For Christmas, Mike gave me Chip and Joanna Gaines’ book, The Magnolia Story – it had been on my list for months, and I stayed up all night to read it that very day. If you haven’t read it, I won’t ruin anything for you, but the book chronicles how famous “Fixer Upper” TV renovators “Chip and Jo” fell in love and made their life’s work making beauty out of ugly, abandoned homes in Waco, TX. For me, a lover of all seeing gold in old, quirky things, the show hits so close to home and has taught me so much. When Mike and I moved into our first home, a little green house on a quiet street, I wondered how we would ever make it feel like it was ours. But, week by week, with lots of (Mike’s) elbow grease and help from our families, our home took shape into something that was completely our own. And, we did it on a budget! A borrowed light fixture here, a thrift shop side table there. I remember nesting in Finn’s nursery, sitting back in a funky chair I’d found (on sale, for $80!) thinking, “This feels like home.” His room was my favorite in the whole house, just as it should be. While we never quite got to “Fixer Upper” status, the house was ours, and that meant everything. Even now, in our new-build home in Texas, I sometimes long for old things – things with charm and history.
My favorite part of Chip and Jo’s book is reading how Chip surprised Joanna by bringing her to a jeweler to design her own engagement ring. He’d borrowed some money from his parents to give her the ring of her dreams. She opted, of course, for an antique setting. Joanna Gaines is not a simple solitaire kind of girl. Years later, when their renovation business became successful, he took her to the jeweler again, this time to “upgrade” her diamond. This is my favorite part. She looks at her ring, then dead into the eyes of the jeweler and says, “Thank you, but I love my ring just the way it is.”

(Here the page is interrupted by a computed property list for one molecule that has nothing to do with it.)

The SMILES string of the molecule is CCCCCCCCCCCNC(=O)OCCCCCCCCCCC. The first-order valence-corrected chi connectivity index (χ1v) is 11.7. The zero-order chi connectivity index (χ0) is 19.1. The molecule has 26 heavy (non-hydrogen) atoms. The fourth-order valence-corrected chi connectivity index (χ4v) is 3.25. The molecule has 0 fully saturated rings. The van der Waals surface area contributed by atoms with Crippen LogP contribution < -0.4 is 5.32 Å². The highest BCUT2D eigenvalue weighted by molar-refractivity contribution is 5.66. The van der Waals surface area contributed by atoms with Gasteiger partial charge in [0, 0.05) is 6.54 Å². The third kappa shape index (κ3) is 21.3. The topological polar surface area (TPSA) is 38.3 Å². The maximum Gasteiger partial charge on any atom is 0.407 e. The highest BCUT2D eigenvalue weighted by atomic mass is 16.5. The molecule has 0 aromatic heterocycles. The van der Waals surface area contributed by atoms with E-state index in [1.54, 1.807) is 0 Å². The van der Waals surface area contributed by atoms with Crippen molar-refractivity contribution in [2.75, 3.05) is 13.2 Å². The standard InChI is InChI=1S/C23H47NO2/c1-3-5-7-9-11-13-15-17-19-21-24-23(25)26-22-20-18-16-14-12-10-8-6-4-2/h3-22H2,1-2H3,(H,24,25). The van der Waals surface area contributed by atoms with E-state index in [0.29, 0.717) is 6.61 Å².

This is the remarkable thing about Joanna Gaines: She has, by my account, the money to change her lifestyle – upgrading her ring is not a lofty, unprecedented expense. But she hasn’t stopped seeing the beauty in old, quirky things. She knows the value of the diamond isn’t it’s cut or clarity, but in the love and commitment that went into it when Chip anxiously asked her to marry him.
Mike spent a lot of time shopping for rings – He has told me about how he wandered into Tiffany & Co. on his lunch break, and was beaten bloody with details. (He now knows all about cut and clarity, thanks to Susan at Tiffany.) But, nothing there felt right. So, when we were on a mini-getaway to Kennebunkport, Maine (where my parents were married) and we wandered into an antiques and estate shop and happened upon this ring – my ring – I was stopped in my tracks by how beautiful it was. He suggested I try it on, and I was all-too-happy to comply. I loved it. It was one-of-a-kind. It was old. It had lots of history (it was made in the early 1920’s), just like Mike and I, who met in elementary school. But, I didn’t think he was that serious about getting married. I didn’t know if I was, to be honest. I thought this was merely market research. For “one day.” I gave the ring back to the store’s owner and didn’t give it much more thought. We left the store, strolled into another boutique where I got lost in the art and candles, and Mike immediately called the jeweler who showed us the ring. “Do not sell that ring,” he told them, “I will be back.” And he was.
He didn’t know when or how he’d propose, but he knew he would, so he bought the ring. He spent the hard-earned money he’d saved, fresh out of college, on a ring because he knew it made my eyes light up.
Every time I look at it I think about us, young and naive in Kennebunkport, but smart enough to know we’d found a good thing. And, if one day he’s silly enough to suggest an “upgrade,” I’ll laugh and remind him: There’s beauty in old things, things with history.